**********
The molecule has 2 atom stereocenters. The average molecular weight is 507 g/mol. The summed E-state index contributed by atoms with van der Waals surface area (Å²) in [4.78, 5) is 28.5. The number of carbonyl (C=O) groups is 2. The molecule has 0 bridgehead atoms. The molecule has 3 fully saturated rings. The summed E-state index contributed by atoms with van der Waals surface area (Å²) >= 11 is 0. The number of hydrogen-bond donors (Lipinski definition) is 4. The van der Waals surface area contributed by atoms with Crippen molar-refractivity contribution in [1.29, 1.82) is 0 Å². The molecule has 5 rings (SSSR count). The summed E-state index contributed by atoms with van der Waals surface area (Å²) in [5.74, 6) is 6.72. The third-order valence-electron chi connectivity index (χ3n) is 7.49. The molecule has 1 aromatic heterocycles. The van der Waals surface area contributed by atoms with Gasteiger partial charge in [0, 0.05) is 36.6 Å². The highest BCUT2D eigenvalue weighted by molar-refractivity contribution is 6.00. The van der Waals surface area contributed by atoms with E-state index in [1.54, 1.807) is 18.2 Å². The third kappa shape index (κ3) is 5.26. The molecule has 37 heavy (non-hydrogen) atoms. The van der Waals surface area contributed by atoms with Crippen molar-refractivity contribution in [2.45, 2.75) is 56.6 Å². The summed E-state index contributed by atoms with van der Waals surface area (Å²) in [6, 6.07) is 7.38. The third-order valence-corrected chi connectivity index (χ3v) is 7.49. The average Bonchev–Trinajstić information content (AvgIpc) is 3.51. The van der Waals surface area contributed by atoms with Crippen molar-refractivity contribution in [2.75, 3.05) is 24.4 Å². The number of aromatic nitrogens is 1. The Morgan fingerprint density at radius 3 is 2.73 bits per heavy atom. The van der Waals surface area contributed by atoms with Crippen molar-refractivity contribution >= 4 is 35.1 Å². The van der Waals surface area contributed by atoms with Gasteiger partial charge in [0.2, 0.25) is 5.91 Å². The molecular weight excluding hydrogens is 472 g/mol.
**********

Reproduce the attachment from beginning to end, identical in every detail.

The molecule has 2 atom stereocenters. The average molecular weight is 507 g/mol. The summed E-state index contributed by atoms with van der Waals surface area (Å²) in [4.78, 5) is 28.5. The number of carbonyl (C=O) groups is 2. The molecule has 0 bridgehead atoms. The molecule has 3 fully saturated rings. The summed E-state index contributed by atoms with van der Waals surface area (Å²) >= 11 is 0. The number of hydrogen-bond donors (Lipinski definition) is 4. The van der Waals surface area contributed by atoms with Crippen molar-refractivity contribution in [1.29, 1.82) is 0 Å². The molecule has 5 rings (SSSR count). The summed E-state index contributed by atoms with van der Waals surface area (Å²) in [5.74, 6) is 6.72. The third-order valence-electron chi connectivity index (χ3n) is 7.49. The molecule has 1 aromatic heterocycles. The van der Waals surface area contributed by atoms with Gasteiger partial charge in [0, 0.05) is 36.6 Å². The highest BCUT2D eigenvalue weighted by molar-refractivity contribution is 6.00. The van der Waals surface area contributed by atoms with E-state index in [1.54, 1.807) is 18.2 Å². The third kappa shape index (κ3) is 5.26. The molecule has 37 heavy (non-hydrogen) atoms. The van der Waals surface area contributed by atoms with Crippen molar-refractivity contribution in [2.45, 2.75) is 56.6 Å². The summed E-state index contributed by atoms with van der Waals surface area (Å²) in [6, 6.07) is 7.38. The third-order valence-corrected chi connectivity index (χ3v) is 7.49. The average Bonchev–Trinajstić information content (AvgIpc) is 3.51. The van der Waals surface area contributed by atoms with Crippen molar-refractivity contribution in [2.75, 3.05) is 24.4 Å². The number of aromatic nitrogens is 1. The Morgan fingerprint density at radius 3 is 2.73 bits per heavy atom. The van der Waals surface area contributed by atoms with Crippen molar-refractivity contribution >= 4 is 35.1 Å². The van der Waals surface area contributed by atoms with Gasteiger partial charge in [0.2, 0.25) is 5.91 Å². The molecular weight excluding hydrogens is 472 g/mol.